GOP senators lead in key swing states
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Three vulnerable Republican senators hold significant leads over their Democratic challengers, a new Quinnipiac University poll found.


In Florida, Sen. Marco RubioMarco Antonio RubioSenate passes legislation supporting Hong Kong protesters Senators voice support for Iran protesters but stop short of taking action McConnell urges Trump to voice support for Hong Kong protesters MORE leads Rep. Patrick Murphy, the leading Democratic candidate, 50 to 37 percent. Rubio also holds a 12-point lead over Rep. Alan GraysonAlan Mark GraysonFlorida's Darren Soto fends off Dem challenge from Alan Grayson Live results: Arizona and Florida hold primaries The Hill's Morning Report: Frustration mounts as Republicans blow up tax message MORE, another Democrat vying for the seat, outpacing Grayson 50 to 38 percent.

Sen. Pat Toomey (R-Pa.) also holds a double-digit lead against his Democratic opponent, Katie McGinty, leading her 49 to 39 percent.

And in Ohio, Sen. Rob PortmanRobert (Rob) Jones PortmanBudget process quick fixes: Fixing the wrong problem Why Republicans are afraid to call a key witness in the impeachment inquiry Republicans warn election results are 'wake-up call' for Trump MORE is up 7 points over former Gov. Ted Strickland, 47 to 40 percent.

The numbers seem to push back against those who say that presumptive GOP nominee Donald TrumpDonald John TrumpFive takeaways from the Democratic debate As Buttigieg rises, Biden is still the target Leading Democrats largely pull punches at debate MORE is imperiling vulnerable down-ballot Republicans with his divisive rhetoric and campaign style. 

"Many talking heads have suggested that with Donald Trump at the top of the GOP ticket, Republican Senate candidates might suffer," said Peter A. Brown, assistant director of the Quinnipiac poll.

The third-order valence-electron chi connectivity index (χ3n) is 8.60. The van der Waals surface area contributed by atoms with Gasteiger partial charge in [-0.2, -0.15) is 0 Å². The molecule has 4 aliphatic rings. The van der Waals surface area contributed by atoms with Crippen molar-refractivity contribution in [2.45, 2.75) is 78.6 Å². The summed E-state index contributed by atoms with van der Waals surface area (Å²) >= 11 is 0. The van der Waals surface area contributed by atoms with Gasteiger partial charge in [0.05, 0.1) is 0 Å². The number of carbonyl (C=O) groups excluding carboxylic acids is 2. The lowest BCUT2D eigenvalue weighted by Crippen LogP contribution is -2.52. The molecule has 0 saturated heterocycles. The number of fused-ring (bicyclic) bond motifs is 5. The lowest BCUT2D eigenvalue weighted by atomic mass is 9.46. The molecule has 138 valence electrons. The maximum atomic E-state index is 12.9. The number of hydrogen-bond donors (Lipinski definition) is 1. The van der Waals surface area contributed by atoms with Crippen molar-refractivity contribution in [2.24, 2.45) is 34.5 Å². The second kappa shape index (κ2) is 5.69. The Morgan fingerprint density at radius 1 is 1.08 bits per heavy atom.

"But at least in these three key states, the Republican Senate candidates are running ahead of Trump and don't seem to be hurt by their shared party label." 

In each of the Senate races, the GOP candidates lag among minority voters, though all perform significantly better than Trump. 

Rubio and Toomey are also outpacing their party's presumptive nominee among female voters, with Portman being the only incumbent trailing in the demographic, falling behind Strickland, 46 to 41 percent.

When Quinnipiac released a survey on Wednesday showing Trump up by 3 points over Hillary ClintonHillary Diane Rodham ClintonAs Buttigieg rises, Biden is still the target Harris rips Gabbard over Fox appearances during Obama years Steyer, Gabbard and Yang shut out of early minutes of Democratic debate MORE in Florida after a double-digit surge in less than a month, some strategists publicly questioned the poll’s reliability.

“There is no reason for Trump to have an 11-point swing in Florida in a month. No reason whatsoever, so I would really consider the Quinnipiac poll an outlier and would be very hesitant to seriously analyze it,” GOP strategist Matt Mackowiak told The Hill on Wednesday.